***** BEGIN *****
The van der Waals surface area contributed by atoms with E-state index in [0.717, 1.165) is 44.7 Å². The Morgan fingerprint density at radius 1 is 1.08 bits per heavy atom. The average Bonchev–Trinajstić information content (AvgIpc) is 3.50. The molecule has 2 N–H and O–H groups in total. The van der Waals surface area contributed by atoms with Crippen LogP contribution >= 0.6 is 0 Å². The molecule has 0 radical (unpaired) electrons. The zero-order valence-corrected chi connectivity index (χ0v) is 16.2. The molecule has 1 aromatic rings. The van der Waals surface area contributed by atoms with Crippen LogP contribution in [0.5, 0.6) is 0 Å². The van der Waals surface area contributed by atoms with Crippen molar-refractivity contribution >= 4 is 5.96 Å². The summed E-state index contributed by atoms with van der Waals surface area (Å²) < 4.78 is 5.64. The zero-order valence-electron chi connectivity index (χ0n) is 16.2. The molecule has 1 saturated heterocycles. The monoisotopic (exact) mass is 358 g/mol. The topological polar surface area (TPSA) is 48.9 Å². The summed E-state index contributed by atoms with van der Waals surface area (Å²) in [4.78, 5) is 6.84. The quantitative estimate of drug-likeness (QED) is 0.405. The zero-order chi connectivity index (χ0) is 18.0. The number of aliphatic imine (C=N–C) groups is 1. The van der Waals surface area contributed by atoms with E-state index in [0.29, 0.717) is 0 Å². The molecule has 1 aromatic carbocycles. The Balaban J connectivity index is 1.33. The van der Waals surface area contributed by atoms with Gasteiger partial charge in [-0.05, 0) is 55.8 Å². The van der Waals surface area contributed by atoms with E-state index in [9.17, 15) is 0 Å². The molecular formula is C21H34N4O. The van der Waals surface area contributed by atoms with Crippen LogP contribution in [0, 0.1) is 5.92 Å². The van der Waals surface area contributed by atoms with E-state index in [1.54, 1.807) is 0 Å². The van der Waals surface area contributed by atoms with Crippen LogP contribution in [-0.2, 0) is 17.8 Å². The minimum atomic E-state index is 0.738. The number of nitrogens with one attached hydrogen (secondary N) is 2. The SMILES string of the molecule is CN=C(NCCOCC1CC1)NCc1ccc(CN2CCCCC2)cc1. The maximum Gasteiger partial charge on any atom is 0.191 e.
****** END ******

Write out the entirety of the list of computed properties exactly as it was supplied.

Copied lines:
The van der Waals surface area contributed by atoms with E-state index in [0.717, 1.165) is 44.7 Å². The Morgan fingerprint density at radius 1 is 1.08 bits per heavy atom. The average Bonchev–Trinajstić information content (AvgIpc) is 3.50. The molecule has 2 N–H and O–H groups in total. The van der Waals surface area contributed by atoms with Crippen LogP contribution >= 0.6 is 0 Å². The molecule has 0 radical (unpaired) electrons. The zero-order valence-corrected chi connectivity index (χ0v) is 16.2. The molecule has 1 aromatic rings. The van der Waals surface area contributed by atoms with Crippen LogP contribution in [0.5, 0.6) is 0 Å². The van der Waals surface area contributed by atoms with Crippen molar-refractivity contribution >= 4 is 5.96 Å². The summed E-state index contributed by atoms with van der Waals surface area (Å²) < 4.78 is 5.64. The zero-order valence-electron chi connectivity index (χ0n) is 16.2. The molecule has 1 saturated heterocycles. The monoisotopic (exact) mass is 358 g/mol. The topological polar surface area (TPSA) is 48.9 Å². The summed E-state index contributed by atoms with van der Waals surface area (Å²) in [4.78, 5) is 6.84. The quantitative estimate of drug-likeness (QED) is 0.405. The zero-order chi connectivity index (χ0) is 18.0. The number of aliphatic imine (C=N–C) groups is 1. The van der Waals surface area contributed by atoms with E-state index in [0.29, 0.717) is 0 Å². The molecule has 1 aromatic carbocycles. The Balaban J connectivity index is 1.33. The van der Waals surface area contributed by atoms with Gasteiger partial charge in [-0.05, 0) is 55.8 Å². The van der Waals surface area contributed by atoms with E-state index in [9.17, 15) is 0 Å². The molecular formula is C21H34N4O. The van der Waals surface area contributed by atoms with Crippen LogP contribution in [0, 0.1) is 5.92 Å². The van der Waals surface area contributed by atoms with E-state index in [1.54, 1.807) is 0 Å². The van der Waals surface area contributed by atoms with Crippen LogP contribution in [-0.2, 0) is 17.8 Å². The minimum atomic E-state index is 0.738. The number of nitrogens with one attached hydrogen (secondary N) is 2. The SMILES string of the molecule is CN=C(NCCOCC1CC1)NCc1ccc(CN2CCCCC2)cc1. The maximum Gasteiger partial charge on any atom is 0.191 e.